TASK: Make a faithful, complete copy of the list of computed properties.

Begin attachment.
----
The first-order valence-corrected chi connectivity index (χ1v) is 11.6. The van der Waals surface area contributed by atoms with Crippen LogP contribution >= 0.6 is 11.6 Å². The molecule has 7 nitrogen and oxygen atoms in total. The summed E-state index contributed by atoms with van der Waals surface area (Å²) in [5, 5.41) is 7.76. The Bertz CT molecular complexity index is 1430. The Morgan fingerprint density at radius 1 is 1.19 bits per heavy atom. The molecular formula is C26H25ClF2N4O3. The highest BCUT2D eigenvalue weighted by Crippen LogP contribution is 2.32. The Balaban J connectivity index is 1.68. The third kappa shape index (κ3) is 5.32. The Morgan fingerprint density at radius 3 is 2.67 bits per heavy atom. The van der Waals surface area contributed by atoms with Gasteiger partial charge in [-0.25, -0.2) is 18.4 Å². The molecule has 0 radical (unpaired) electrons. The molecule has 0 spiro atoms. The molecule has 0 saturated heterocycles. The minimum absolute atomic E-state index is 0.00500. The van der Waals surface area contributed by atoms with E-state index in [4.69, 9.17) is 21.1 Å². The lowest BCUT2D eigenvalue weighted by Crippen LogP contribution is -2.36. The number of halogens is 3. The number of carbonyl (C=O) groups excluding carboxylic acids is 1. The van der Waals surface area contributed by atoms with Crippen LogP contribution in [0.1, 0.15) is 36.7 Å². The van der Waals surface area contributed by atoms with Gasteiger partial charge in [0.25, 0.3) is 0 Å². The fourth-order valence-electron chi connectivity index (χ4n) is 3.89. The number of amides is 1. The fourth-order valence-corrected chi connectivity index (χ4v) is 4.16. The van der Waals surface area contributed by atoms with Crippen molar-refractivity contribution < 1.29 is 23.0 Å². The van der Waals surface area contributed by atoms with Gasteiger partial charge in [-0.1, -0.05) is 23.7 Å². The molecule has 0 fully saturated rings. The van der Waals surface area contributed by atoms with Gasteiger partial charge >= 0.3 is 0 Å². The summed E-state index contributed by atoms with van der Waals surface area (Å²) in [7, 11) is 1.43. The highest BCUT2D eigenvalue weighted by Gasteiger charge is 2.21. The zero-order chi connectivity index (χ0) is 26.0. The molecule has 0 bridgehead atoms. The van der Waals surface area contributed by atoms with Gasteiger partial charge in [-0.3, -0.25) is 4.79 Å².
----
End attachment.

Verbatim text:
The first-order valence-corrected chi connectivity index (χ1v) is 11.6. The van der Waals surface area contributed by atoms with Crippen LogP contribution >= 0.6 is 11.6 Å². The molecule has 7 nitrogen and oxygen atoms in total. The summed E-state index contributed by atoms with van der Waals surface area (Å²) in [5, 5.41) is 7.76. The Bertz CT molecular complexity index is 1430. The Morgan fingerprint density at radius 1 is 1.19 bits per heavy atom. The molecular formula is C26H25ClF2N4O3. The highest BCUT2D eigenvalue weighted by Crippen LogP contribution is 2.32. The Balaban J connectivity index is 1.68. The third kappa shape index (κ3) is 5.32. The Morgan fingerprint density at radius 3 is 2.67 bits per heavy atom. The van der Waals surface area contributed by atoms with Gasteiger partial charge in [-0.25, -0.2) is 18.4 Å². The molecule has 0 radical (unpaired) electrons. The molecule has 0 spiro atoms. The molecule has 0 saturated heterocycles. The minimum absolute atomic E-state index is 0.00500. The van der Waals surface area contributed by atoms with E-state index in [4.69, 9.17) is 21.1 Å². The lowest BCUT2D eigenvalue weighted by Crippen LogP contribution is -2.36. The number of halogens is 3. The number of carbonyl (C=O) groups excluding carboxylic acids is 1. The van der Waals surface area contributed by atoms with Crippen LogP contribution in [0.1, 0.15) is 36.7 Å². The van der Waals surface area contributed by atoms with Gasteiger partial charge in [0.25, 0.3) is 0 Å². The fourth-order valence-electron chi connectivity index (χ4n) is 3.89. The number of amides is 1. The fourth-order valence-corrected chi connectivity index (χ4v) is 4.16. The van der Waals surface area contributed by atoms with Crippen molar-refractivity contribution < 1.29 is 23.0 Å². The van der Waals surface area contributed by atoms with Gasteiger partial charge in [-0.1, -0.05) is 23.7 Å². The molecule has 0 fully saturated rings. The van der Waals surface area contributed by atoms with Gasteiger partial charge >= 0.3 is 0 Å². The summed E-state index contributed by atoms with van der Waals surface area (Å²) in [7, 11) is 1.43. The highest BCUT2D eigenvalue weighted by Gasteiger charge is 2.21. The zero-order chi connectivity index (χ0) is 26.0. The molecule has 0 bridgehead atoms. The van der Waals surface area contributed by atoms with Gasteiger partial charge in [-0.3, -0.25) is 4.79 Å².